Bridging the income or wealth gap, stimulating the social mobility, and seeking for more inclusive development. As revealed by the international practice, the shrink of income or wealth gap is a necessary condition for a country to make its way to the list of high-income countries. The expansion of income or wealth gap can be attributed to a number of reasons. Of these, some reasons like natural endowment, diligence and risk appetite are reasonable and conducive to the progress of the entire society. But some of them are unreasonable and harmful to the development of the society. Domestically, these reasons are mainly about undue taxations and charges, institutional deficiencies in protection of farmers' rights and interests, soaring housing prices in some cities, and profit seeking in breach of laws and regulations by some individuals. The report to the 19th National Congress put forth the feasible solutions to narrowing down the income gap from the three aspects: providing equal opportunity for all, improving the structure of primary income distribution, and bringing the government's function of adjusting redistribution into full play. As the country is convinced, the implementation of these measures and the introduction of better macroeconomic policies will make the relative prices of commodities and factors more equitable, and drive down the income or wealth gap to a comparatively acceptable range.  

Making improvement in environment and pursuing sustainable development. Fairly polluted environment has become a prominent concern that impacts the Chinese people's living standards. As the Chinese economy develops, the people demonstrate ever-growing needs for good environment. The measures taken to improve the quality of environment, including air, water and soil, will inevitably increase the cost of economic and social operation, and curb the investment activities or output increase in the high-polluting and high-emission industries. At the same time, they will also boost the economic growth, because the stringent environmental regulation can fuel the development and application of eco-friendly technologies and hence drive the related investment activities. According to some research findings, the turning point of the Environment Kuznets Curve has emerged in China. In future, economic growth and pollution discharge will become not necessarily correlated with each other any longer. As proposed in the report to the 19th National Congress, China will create a market-based system for green technology innovation, develop green finance, and spur the development of energy-saving and environmental protection industries as well as clean production and clean energy industries. It will promote a revolution in energy production and consumption, and build an energy sector that is clean, low-carbon, safe, and efficient. The steps China takes to fulfill these arrangements, develop a modernized economy that fully embodies the requirements of ecological civilization, and meet the people's needs for sound ecological environment are inherently essential for the country to move to the rank of high-income countries.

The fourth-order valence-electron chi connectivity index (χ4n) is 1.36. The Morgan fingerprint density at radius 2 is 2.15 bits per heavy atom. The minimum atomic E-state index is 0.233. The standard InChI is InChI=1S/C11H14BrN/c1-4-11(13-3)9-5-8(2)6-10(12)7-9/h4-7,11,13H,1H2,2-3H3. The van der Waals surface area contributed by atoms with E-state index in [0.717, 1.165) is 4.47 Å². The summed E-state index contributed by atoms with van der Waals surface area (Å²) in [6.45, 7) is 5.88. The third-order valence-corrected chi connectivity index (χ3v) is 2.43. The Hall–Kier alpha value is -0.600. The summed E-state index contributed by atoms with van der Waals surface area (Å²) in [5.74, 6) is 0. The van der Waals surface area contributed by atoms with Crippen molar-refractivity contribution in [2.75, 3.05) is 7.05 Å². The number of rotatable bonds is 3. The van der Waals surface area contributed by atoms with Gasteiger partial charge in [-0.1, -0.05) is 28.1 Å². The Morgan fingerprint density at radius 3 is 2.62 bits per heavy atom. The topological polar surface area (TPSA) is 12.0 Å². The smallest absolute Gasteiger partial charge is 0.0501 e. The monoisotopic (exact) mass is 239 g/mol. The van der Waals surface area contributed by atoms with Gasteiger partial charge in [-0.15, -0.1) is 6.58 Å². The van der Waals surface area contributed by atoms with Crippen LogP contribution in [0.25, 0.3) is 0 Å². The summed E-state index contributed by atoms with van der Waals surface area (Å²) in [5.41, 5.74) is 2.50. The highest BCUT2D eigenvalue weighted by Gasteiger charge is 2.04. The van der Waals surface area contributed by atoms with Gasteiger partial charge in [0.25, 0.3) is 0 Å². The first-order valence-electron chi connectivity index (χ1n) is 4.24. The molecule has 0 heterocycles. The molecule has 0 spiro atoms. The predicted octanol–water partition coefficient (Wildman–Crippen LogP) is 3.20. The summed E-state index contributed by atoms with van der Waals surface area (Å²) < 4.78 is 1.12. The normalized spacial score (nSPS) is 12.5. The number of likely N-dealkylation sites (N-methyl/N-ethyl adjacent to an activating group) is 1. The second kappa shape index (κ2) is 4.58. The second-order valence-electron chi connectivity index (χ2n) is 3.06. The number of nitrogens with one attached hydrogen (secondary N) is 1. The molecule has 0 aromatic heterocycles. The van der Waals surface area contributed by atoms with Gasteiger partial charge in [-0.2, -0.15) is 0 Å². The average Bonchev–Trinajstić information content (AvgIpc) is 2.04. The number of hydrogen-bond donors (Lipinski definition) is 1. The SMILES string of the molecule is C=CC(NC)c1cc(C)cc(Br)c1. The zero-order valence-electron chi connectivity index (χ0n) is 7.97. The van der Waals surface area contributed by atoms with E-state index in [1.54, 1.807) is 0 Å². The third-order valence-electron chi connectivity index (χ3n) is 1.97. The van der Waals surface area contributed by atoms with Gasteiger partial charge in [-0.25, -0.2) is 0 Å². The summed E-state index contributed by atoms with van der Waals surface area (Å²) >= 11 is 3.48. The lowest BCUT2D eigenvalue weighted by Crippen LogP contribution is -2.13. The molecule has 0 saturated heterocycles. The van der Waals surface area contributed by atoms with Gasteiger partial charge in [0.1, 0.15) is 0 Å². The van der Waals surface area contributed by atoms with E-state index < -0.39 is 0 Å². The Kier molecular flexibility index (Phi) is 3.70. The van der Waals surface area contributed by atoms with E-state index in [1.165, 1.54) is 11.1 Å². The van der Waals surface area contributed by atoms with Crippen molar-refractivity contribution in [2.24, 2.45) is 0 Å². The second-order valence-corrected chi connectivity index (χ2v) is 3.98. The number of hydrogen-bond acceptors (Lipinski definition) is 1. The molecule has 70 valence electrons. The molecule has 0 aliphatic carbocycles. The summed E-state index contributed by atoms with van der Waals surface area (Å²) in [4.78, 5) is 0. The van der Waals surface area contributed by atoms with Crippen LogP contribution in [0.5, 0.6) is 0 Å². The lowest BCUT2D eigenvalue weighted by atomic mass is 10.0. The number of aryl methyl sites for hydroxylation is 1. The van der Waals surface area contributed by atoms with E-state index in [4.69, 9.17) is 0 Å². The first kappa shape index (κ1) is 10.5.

Overall, the efforts to solve these structural problems won't hold back the development of the Chinese economy. Instead, they will create favorable technical, environmental and social conditions for its sustained development. More importantly, the structural objectives are not just the approaches to stimulating the economic growth. In essence, they are inevitable tasks for the Chinese economy to conquer for better development.  

Absolutely, even though China would cross the high-income threshold one day, it will find itself at the low end of the spectrum. Under such a circumstance, the country needs to draw upon others' lessons, and prevent itself from falling back to the upper middle-income level due to the strategic or policy errors. As an old Chinese saying goes, "When we row against the current, we must make headway or we'll be driven back." So China must work hard to make sure its economy can grow at a pace faster than other high-income counterparts. At the same time, it will also make its economic development more inclusive and environmentally sustainable, continue to upgrade technologies and industries, and catch up with those at the vanguard of technological development in the world.  

China's ascent to the rank of high-income countries means the proportion of the world population that live in the high-income economies will more than double to around 35% from the present 16%. By then, the 1-billion-plus Chinese population will see their living standards improved substantially. At the same time, they will bring larger market space and richer sources of technologies to the 5-billion-plus people who still reside in the low- and middle-income countries, and offer more Chinese experience to help them better manage their course of development. This will be a huge contribution China is to make to the entire mankind.  

(Author's affiliation: Peking University)